Curry and roll

Time flies. August celebrates our one-year of being in Boston. That also means that I have been working in the kitchen for the same period of time. No longer am I frustrated with certain outcomes of my culinary adventures but am embracing the uncertainties and amazing discoveries along the way.

But, to be honest, there is perhaps one cuisine that I’m still doubtful of even though it is commonly found in where I live. It is the Indian cuisine, one which is unimaginable without spices. And it is precisely the spices that deter me from attempting the recipes since the complex, multilayered flavours associated with the best Indian food are achieved through careful cooking and the artful combination of usually small amounts of several different spices.

Thankfully, though the spices are varied, you can be sure that the same basic ones are used. In the Indian pantry, the following spices can more often be found and it is advisable to buy whole spices since they can keep longer.

Whole spices:
Dried red Kashmiri chillies | Black (or brown) mustard seeds | Cumin seeds| Fenugreek seeds | Coriander seeds | Cinnamon sticks | Green cardamoms | Cloves | Black peppercorns | Whole nutmeg | Fennel seeds | White poppy seeds | Saffron strands

Ground spices:
Asafortida | Chilli powder | Tumeric

Of the above, how many are you familiar with? I don’t usually buy whole spices, preferring ground ones and I’m thankful to have found this recipe – Kari Ayam (Malaysian Curry Chicken) which uses ground spices! Obviously, you can try to replace whole spices with ground ones but I’m just too lazy to do the conversion. =p

To complete this dish, I’ve decided to bake some old-fashioned dinner rolls (Source: The Art and Soul of Baking by Cindy Mushet)

Makes 10 rolls

1 small russet potato (about 140g), peeled and quartered
1 1/2 tsp active dry yeast
1/4 cup sugar
1/2 stick (57g) unsalted butter, very soft
1/2 cup warm whole milk (110 – 115F)
1 large egg, at room temperature
2 1/2 cups bread flour
1/2 tsp salt

1. Cook the potato: Put the quartered potato in the small saucepan, cover with water, and set over medium heat. Bring to a simmer and cook for 15 to 20 minutes, until the tip of the paring knife slides in and out easily. Drain well, reserving 1/4 cup of the cooking water. Return the potato to the pan and mash using a fork. Sert aside to cool to room temperature.

2.  Mix and knead the dough: Warm the reserved potato water to 110 – 115F and pour into the bowl of the stand mixer. Add the yeast and 1 tsp of the sugar and whisk by hand to blend. Allow the mixture to sit for 10 minutes or until the yeast is activated and foamy. Measure 1/2 cup mashed potatoes and add to the bowl. Add the remaining sugar, butter, milk, and egg and whisk by hand until well blended. Add the flour and salt and knead on low speed for 2 to 3 minutes, until the dough begins to come together. It will seem sticky. With the mixer on low, add additional flour, a tbsp at a time (if needed), until the dough begins to pull away from the sides of the bowl. Turn the speed to medium-low and continue to knead until the dough feels firm, dense and springy, 5 to 6 minutes.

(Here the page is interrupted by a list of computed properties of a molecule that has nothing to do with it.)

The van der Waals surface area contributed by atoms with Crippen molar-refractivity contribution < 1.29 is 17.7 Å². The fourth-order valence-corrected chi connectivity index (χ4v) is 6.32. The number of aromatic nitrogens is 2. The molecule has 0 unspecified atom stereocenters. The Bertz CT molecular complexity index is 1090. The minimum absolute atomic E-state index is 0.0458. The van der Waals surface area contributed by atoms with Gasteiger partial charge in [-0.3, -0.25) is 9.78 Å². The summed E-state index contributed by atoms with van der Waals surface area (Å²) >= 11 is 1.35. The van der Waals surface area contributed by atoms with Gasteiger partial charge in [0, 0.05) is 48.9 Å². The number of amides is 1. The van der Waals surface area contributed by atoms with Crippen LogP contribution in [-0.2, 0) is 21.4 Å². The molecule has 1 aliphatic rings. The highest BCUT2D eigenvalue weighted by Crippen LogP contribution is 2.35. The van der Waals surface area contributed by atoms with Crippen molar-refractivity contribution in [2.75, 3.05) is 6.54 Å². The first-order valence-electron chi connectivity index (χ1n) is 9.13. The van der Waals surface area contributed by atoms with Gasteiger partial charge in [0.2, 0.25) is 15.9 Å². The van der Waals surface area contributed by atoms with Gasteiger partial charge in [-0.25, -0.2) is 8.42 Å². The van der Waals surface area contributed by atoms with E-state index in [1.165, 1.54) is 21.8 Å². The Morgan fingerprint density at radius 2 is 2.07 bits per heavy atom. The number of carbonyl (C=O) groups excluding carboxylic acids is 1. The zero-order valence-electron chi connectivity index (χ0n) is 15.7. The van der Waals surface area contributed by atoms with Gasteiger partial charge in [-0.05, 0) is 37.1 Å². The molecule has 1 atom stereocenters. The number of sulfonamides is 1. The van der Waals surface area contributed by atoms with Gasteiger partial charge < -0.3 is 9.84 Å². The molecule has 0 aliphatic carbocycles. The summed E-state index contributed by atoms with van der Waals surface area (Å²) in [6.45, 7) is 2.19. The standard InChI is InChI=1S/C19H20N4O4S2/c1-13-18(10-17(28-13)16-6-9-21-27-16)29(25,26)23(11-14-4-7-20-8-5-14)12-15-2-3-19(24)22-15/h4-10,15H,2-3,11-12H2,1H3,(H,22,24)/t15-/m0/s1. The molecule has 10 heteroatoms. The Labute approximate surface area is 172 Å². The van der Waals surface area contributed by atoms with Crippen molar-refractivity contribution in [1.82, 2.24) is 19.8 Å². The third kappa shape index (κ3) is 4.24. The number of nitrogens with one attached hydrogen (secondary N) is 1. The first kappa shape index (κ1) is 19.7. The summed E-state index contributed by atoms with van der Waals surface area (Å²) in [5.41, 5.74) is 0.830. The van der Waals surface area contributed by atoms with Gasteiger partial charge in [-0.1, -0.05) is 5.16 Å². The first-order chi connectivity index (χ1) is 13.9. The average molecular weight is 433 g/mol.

3. Rise the dough (first rise): Lightly butter or oil the bowl, scrape the dough into the bowl, and lightly coat the surface of the dough with a little butter or oil. Cover with plastic wrap and let the dough rise until doubled in size, 45 to 60 minutes (longer if the room is cold).

4. Punch down and chill the dough: Turn the dough out onto a lightly floured work surface. Press down on the dough firmly to expel some of the air bubbles. Chill, covered, for at least 2 hours and up to overnight, or until the dough is very cold.

5. Shape the dough: Cut the dough into 85g portions and shape each into a taut, round ball. Line the baking sheet with parchment paper or silicon mat and position the rolls on the sheet about 3 inches apart. Failing which they would stick together during the baking process. =(

6. Proof the dough (second rise): Cover the rolls loosely with plastic wrap and let rise almost doubled in size, 35 to 45 minutes.

7. Bake the rolls: Preheat the oven to 375F and position an oven rack in the centre of the oven. Bake the rolls for 10 minutes. Rotate the pan and continue to bake for 10 to 15 minutes longer, until the rolls are golden brown and their internal temperature registers 200F on the instant-read thermometer. Transfer to a cooling rack. Serve warm or at room temperature.

2 thoughts on “Curry and roll

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